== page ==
As you decide on your incentive, keep these facts in mind:

Price offers must be strong enough to compel, but reasonable enough to keep your business out of red ink. Avoid uninspiring 10 to 20 percent discounts, but also avoid very deep discounts unless they promote a loss leader to generate other higher-margin sales, or unless they ll attract valuable new customers into your business.

Coupons always make a comeback in penny-pincher markets, which means they re hugely popular these days. Even young consumers and affluent shoppers–groups that traditionally shun coupons–are using them, boosting the typical 1 to 2 percent redemption rate by nearly 20 percent. Printed coupons are still the most widely circulated, but printable coupons, distributed on web sites and via e-mail, provide a terrific way to test price offers with business friends and fans before incurring costs to promote the offer more widely via other media.

Samples work in all lines of business to let customers try before buying. The key is to sample products that are so great they ll win raves and repeat business.

  • Online-based businesses need to promote free samples prominently in an effort to attract links, visitors, site registrations and publicity. They can be the start of a prosperous relationship with new customers.
  • Retailers can turn sampling into promotional events. Think of Costco on weekends. Another great example: Est e Lauder works with retailers to offer women free mini-makeovers that end with customer photos (against an Est e Lauder backdrop). These are then e-mailed to participants for use on their social networking pages.
  • Service businesses would do well to give away mini versions of their offerings. For example, five-minute shoulder massages or one-hour home decorating consultations. Or, for higher-ticket service businesses, samples can take the form of affordable introductory packages that allow prospective customers to wade into the business relationship, gaining trust for the business while also receiving a valuable service.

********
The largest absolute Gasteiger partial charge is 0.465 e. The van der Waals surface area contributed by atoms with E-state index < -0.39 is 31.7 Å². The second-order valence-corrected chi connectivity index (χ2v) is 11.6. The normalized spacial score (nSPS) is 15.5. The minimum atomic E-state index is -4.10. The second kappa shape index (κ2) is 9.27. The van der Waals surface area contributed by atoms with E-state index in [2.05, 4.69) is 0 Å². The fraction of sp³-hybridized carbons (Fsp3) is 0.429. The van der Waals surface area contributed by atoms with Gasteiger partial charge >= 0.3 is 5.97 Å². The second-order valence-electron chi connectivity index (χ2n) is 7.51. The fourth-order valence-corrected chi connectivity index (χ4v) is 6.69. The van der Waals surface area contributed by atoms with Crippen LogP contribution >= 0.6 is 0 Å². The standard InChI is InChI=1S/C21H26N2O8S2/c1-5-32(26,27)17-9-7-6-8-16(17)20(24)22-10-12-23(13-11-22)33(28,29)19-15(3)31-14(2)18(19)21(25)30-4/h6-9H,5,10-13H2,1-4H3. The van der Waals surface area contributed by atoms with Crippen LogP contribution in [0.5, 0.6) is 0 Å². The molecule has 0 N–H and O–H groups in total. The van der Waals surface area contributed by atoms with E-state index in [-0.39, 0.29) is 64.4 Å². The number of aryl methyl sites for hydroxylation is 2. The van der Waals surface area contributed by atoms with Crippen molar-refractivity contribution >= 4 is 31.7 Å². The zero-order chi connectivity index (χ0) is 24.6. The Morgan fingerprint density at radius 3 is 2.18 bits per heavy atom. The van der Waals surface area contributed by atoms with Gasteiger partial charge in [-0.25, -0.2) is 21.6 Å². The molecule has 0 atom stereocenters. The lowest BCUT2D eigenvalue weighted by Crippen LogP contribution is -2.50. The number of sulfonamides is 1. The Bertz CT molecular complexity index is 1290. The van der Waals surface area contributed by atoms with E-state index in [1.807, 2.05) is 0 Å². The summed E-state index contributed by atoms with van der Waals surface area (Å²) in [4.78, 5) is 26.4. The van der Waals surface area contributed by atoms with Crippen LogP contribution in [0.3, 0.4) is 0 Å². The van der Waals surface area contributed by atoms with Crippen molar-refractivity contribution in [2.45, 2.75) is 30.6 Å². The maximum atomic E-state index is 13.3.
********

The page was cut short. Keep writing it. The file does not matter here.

Events and experiences draw customers for celebrations, product launches, special appearances or presentations, and other activities that combine entertainment with brand and product presentations. When hosting an event, make sure to go all out. A half-hearted, poorly attended event is worse than no event at all, so plan, decorate, train your staff and publicize accordingly.

3. Know what you want to achieve
Promotions work especially well when consumers are in need of a jolt to take buying action. Just be clear about what you want to achieve. Set the number of sales you want to ring up, dollars you want to bring in, customer names you want to collect, buying patterns you want to change, or any other objective you want your promotion to achieve. Then determine what your desired change will mean financially to your business.

By knowing the potential bottom-line impact of your promotion, you ll have the information you need to allocate a promotion budget, dedicate staff time and invest the energy necessary to host a strong promotion that will deliver business-boosting results over the time period it covers.


Selecting the Most Effective Advertising Media #shopping #online #stores


#retail advertising

#

Selecting the Most Effective Advertising Media

Q: Where can I get reliable response rate statistics for different advertising media?

A: I m wagering you d like to calculate your own, personal answer to the age-old question: If I spend this much money on advertising, what can I expect to see as a result?